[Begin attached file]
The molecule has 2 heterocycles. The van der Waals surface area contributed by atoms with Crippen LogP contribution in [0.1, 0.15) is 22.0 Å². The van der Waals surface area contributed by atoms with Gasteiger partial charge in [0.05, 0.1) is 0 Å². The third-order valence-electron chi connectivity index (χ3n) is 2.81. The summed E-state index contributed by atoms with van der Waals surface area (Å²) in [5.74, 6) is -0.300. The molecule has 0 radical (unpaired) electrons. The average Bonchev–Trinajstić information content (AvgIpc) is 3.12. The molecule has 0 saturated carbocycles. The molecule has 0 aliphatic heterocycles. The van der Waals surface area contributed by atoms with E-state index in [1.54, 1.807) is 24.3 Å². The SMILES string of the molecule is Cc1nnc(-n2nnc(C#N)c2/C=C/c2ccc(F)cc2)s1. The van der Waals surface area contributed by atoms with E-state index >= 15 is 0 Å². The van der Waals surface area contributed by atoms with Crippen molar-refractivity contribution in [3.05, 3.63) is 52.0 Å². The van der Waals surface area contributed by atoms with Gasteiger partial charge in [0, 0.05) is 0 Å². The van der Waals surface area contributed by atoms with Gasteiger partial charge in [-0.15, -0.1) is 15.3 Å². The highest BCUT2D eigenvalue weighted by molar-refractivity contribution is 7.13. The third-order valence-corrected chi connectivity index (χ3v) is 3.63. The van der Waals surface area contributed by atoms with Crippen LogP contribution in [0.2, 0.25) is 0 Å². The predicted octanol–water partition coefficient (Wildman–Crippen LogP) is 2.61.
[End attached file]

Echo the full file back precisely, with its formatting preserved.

The molecule has 2 heterocycles. The van der Waals surface area contributed by atoms with Crippen LogP contribution in [0.1, 0.15) is 22.0 Å². The van der Waals surface area contributed by atoms with Gasteiger partial charge in [0.05, 0.1) is 0 Å². The third-order valence-electron chi connectivity index (χ3n) is 2.81. The summed E-state index contributed by atoms with van der Waals surface area (Å²) in [5.74, 6) is -0.300. The molecule has 0 radical (unpaired) electrons. The average Bonchev–Trinajstić information content (AvgIpc) is 3.12. The molecule has 0 saturated carbocycles. The molecule has 0 aliphatic heterocycles. The van der Waals surface area contributed by atoms with E-state index in [1.54, 1.807) is 24.3 Å². The SMILES string of the molecule is Cc1nnc(-n2nnc(C#N)c2/C=C/c2ccc(F)cc2)s1. The van der Waals surface area contributed by atoms with E-state index >= 15 is 0 Å². The van der Waals surface area contributed by atoms with Crippen molar-refractivity contribution in [3.05, 3.63) is 52.0 Å². The van der Waals surface area contributed by atoms with Gasteiger partial charge in [0, 0.05) is 0 Å². The van der Waals surface area contributed by atoms with Gasteiger partial charge in [-0.15, -0.1) is 15.3 Å². The highest BCUT2D eigenvalue weighted by molar-refractivity contribution is 7.13. The third-order valence-corrected chi connectivity index (χ3v) is 3.63. The van der Waals surface area contributed by atoms with Crippen LogP contribution in [0.2, 0.25) is 0 Å². The predicted octanol–water partition coefficient (Wildman–Crippen LogP) is 2.61.